It might be hard to imagine a functioning digital ads ecosystem without third-party cookies, which are used to track people’s browsing habits across websites. How will you deliver relevant ads that align with people’s interests based on the websites they visit? How will you know whether people interact with your ads across the web and then take action on your website as a result?
Well, that’s the idea behind the Privacy Sandbox, an effort inviting the web community to collaborate on developing privacy-first alternatives to third-party cookies. That way, companies can continue to grow by reaching people with relevant ads—and measuring the results—without needing to track people across the web.
This approach is made possible thanks to privacy-preserving strategies such as the following:
- Instead of tracking individuals across the web to find out what each person might be interested in, people can be put into large groups with similar interests.
- Instead of measuring how people respond to ads in a way that could reveal their identities, individuals can be kept anonymous by limiting how much data can be shared about them.
- Instead of having companies collect people’s information in the course of showing them ads, that information can be kept on each person’s device so it stays private.
A change of this magnitude can certainly seem complicated and technical, but this is where Google and other ad tech companies can help. We’ll do most of the work behind the scenes, switching from third-party cookies to these privacy-first alternatives, so you’ll still be able to buy and sell ads on the platforms you rely on today—but through technology that is private by design.
Here’s how three advertising use cases will be supported by the technology being developed in the Privacy Sandbox:
1. Show people ads based on their interests
In the current approach, third-party cookies are used to track the websites a person visits to determine what that person is interested in.
With the Privacy Sandbox approach, a web browser will put itself into a crowd, or cohort, of thousands of other browsers, all belonging to people with similar browsing habits. This is done in such a way that a person’s specific browsing information never leaves their devices—and stays private.
2. Engage past site visitors
In the current approach, third-party cookies allow a business to reach a specific audience, such as past visitors to its website. For instance, a website’s visitors can be tagged with third-party cookies when they take an action on the site, so ad providers can track them across the web to show them a message from the website later.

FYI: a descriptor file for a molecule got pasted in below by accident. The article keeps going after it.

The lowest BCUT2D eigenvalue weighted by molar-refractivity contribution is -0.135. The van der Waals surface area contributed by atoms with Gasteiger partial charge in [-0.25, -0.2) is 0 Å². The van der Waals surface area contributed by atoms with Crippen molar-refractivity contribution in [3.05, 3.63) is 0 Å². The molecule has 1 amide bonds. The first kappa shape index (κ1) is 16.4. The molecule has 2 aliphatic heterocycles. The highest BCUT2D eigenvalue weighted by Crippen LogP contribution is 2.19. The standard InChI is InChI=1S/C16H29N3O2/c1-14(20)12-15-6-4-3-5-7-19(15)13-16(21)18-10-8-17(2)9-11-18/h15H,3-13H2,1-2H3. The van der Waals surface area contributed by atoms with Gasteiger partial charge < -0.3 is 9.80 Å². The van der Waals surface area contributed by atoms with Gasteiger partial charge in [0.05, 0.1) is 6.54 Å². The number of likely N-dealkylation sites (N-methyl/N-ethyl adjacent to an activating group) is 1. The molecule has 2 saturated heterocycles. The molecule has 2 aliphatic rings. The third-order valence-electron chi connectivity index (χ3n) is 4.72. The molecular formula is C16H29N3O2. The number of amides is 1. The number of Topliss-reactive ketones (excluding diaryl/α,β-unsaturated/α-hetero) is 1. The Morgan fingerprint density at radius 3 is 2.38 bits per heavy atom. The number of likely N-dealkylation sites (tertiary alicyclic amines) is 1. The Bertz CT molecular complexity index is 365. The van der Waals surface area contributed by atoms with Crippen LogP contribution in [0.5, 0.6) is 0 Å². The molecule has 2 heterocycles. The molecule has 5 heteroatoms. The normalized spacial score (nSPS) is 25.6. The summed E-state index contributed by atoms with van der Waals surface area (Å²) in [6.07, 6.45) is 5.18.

With the Privacy Sandbox approach, when people visit a company’s website, the website can tag people’s browsers when they take an action that’s valuable to the company, such as viewing a product. Then, when those people visit other websites with ad space, the browser helps inform what ad might appear without exposing people’s browsing activity in the process.
3. Measure conversions from ads
In the current approach, third-party cookies are used to match a conversion that happens on an advertiser’s website with an ad that was clicked or viewed on the web.
With the Privacy Sandbox approach, a web browser will match a conversation that happens on an advertiser’s website with an ad that was clicked or viewed on the web. The browser will not report information in a way that exposes people’s identities. It will aggregate data and limit the amount of information shared about each conversion.
In addition to these use cases, the Privacy Sandbox also includes proposals for preventing things like ad fraud and device fingerprinting, where data about a device is collected to identify the device’s owner.
How we get there
New open-source browser technologies, like the ones being developed in Chrome’s Privacy Sandbox, typically go through a few stages before being broadly adopted. Proposals generally start with a public evaluation and experimentation period, when companies can discuss, test and provide feedback to build confidence and demonstrate the effectiveness of an approach.
While the proposals mentioned above are currently still in the first stage, the goal is to have each proposal launch as features in Chrome and any browsers that decide to adopt the new technology. Then ad tech companies can start using them in their products.
What you can do now
Changing consumer attitudes toward privacy and regulation mean that we have to come up with an alternative to today’s practice of tracking people across the web. We believe the Privacy Sandbox offers the best path for the industry in the long run, giving businesses the tools they need, while ensuring people get the privacy they want. And, keep in mind, advertising providers like Google will do most of the heavy lifting, swapping out third-party cookies with new, privacy-first technologies behind the scenes.
In the meantime, here are a couple of important steps you can take today that will work well alongside the Privacy Sandbox technologies when they’re ready:
- Look for opportunities to build direct relationships with customers. These relationships should be supported with a comprehensive first-party measurement solution for your website that has the appropriate tagging and consent infrastructure.
- Take advantage of solutions that use automation and machine learning to help identify trends and model results when there are gaps in your data.
This article originally was published on Think with Google.